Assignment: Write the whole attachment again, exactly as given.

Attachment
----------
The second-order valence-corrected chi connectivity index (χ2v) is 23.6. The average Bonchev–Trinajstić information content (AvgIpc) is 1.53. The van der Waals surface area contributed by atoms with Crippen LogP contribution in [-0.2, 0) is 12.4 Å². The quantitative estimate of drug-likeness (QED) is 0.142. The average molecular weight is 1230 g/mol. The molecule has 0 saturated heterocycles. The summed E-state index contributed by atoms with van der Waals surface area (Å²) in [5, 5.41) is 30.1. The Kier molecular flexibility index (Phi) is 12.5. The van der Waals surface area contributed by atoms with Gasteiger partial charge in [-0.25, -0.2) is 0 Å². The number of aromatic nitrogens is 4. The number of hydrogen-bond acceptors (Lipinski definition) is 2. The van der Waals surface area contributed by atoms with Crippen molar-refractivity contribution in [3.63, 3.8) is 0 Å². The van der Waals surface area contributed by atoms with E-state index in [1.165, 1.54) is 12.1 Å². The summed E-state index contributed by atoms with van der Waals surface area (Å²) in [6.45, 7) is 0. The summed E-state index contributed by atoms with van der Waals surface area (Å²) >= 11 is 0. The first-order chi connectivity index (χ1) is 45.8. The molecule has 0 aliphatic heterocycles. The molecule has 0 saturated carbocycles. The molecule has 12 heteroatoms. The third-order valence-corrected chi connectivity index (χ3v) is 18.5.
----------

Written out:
The second-order valence-corrected chi connectivity index (χ2v) is 23.6. The average Bonchev–Trinajstić information content (AvgIpc) is 1.53. The van der Waals surface area contributed by atoms with Crippen LogP contribution in [-0.2, 0) is 12.4 Å². The quantitative estimate of drug-likeness (QED) is 0.142. The average molecular weight is 1230 g/mol. The molecule has 0 saturated heterocycles. The summed E-state index contributed by atoms with van der Waals surface area (Å²) in [5, 5.41) is 30.1. The Kier molecular flexibility index (Phi) is 12.5. The van der Waals surface area contributed by atoms with Gasteiger partial charge in [-0.25, -0.2) is 0 Å². The number of aromatic nitrogens is 4. The number of hydrogen-bond acceptors (Lipinski definition) is 2. The van der Waals surface area contributed by atoms with Crippen molar-refractivity contribution in [3.63, 3.8) is 0 Å². The van der Waals surface area contributed by atoms with E-state index in [1.165, 1.54) is 12.1 Å². The summed E-state index contributed by atoms with van der Waals surface area (Å²) in [6.45, 7) is 0. The summed E-state index contributed by atoms with van der Waals surface area (Å²) >= 11 is 0. The first-order chi connectivity index (χ1) is 45.8. The molecule has 0 aliphatic heterocycles. The molecule has 0 saturated carbocycles. The molecule has 12 heteroatoms. The third-order valence-corrected chi connectivity index (χ3v) is 18.5.